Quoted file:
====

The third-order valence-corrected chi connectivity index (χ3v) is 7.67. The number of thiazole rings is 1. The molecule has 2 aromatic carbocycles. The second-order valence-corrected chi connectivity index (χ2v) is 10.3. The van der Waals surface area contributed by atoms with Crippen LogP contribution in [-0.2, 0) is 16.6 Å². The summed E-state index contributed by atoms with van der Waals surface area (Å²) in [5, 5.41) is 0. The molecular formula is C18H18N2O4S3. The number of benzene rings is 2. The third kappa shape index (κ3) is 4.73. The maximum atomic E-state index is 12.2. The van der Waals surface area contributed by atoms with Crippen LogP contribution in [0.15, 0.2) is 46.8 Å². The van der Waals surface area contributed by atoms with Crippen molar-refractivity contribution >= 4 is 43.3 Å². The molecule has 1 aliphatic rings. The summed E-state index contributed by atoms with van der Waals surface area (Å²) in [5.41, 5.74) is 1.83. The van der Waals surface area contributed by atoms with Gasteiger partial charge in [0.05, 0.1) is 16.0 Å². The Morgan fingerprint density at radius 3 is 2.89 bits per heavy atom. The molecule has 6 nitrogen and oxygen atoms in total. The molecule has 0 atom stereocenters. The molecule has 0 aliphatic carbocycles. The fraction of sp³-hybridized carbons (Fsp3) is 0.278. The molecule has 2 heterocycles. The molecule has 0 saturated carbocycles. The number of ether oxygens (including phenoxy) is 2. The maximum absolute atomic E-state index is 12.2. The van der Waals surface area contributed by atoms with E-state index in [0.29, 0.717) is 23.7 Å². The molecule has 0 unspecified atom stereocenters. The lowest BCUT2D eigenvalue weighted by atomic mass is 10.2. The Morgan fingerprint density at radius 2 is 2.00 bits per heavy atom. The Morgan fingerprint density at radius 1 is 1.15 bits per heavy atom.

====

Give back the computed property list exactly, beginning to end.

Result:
The third-order valence-corrected chi connectivity index (χ3v) is 7.67. The number of thiazole rings is 1. The molecule has 2 aromatic carbocycles. The second-order valence-corrected chi connectivity index (χ2v) is 10.3. The van der Waals surface area contributed by atoms with Crippen LogP contribution in [-0.2, 0) is 16.6 Å². The summed E-state index contributed by atoms with van der Waals surface area (Å²) in [5, 5.41) is 0. The molecular formula is C18H18N2O4S3. The number of benzene rings is 2. The third kappa shape index (κ3) is 4.73. The maximum atomic E-state index is 12.2. The van der Waals surface area contributed by atoms with Crippen LogP contribution in [0.15, 0.2) is 46.8 Å². The van der Waals surface area contributed by atoms with Crippen molar-refractivity contribution >= 4 is 43.3 Å². The molecule has 1 aliphatic rings. The summed E-state index contributed by atoms with van der Waals surface area (Å²) in [5.41, 5.74) is 1.83. The van der Waals surface area contributed by atoms with Gasteiger partial charge in [0.05, 0.1) is 16.0 Å². The Morgan fingerprint density at radius 3 is 2.89 bits per heavy atom. The molecule has 6 nitrogen and oxygen atoms in total. The molecule has 0 atom stereocenters. The molecule has 0 aliphatic carbocycles. The fraction of sp³-hybridized carbons (Fsp3) is 0.278. The molecule has 2 heterocycles. The molecule has 0 saturated carbocycles. The number of ether oxygens (including phenoxy) is 2. The maximum absolute atomic E-state index is 12.2. The van der Waals surface area contributed by atoms with E-state index in [0.29, 0.717) is 23.7 Å². The molecule has 0 unspecified atom stereocenters. The lowest BCUT2D eigenvalue weighted by atomic mass is 10.2. The Morgan fingerprint density at radius 2 is 2.00 bits per heavy atom. The Morgan fingerprint density at radius 1 is 1.15 bits per heavy atom.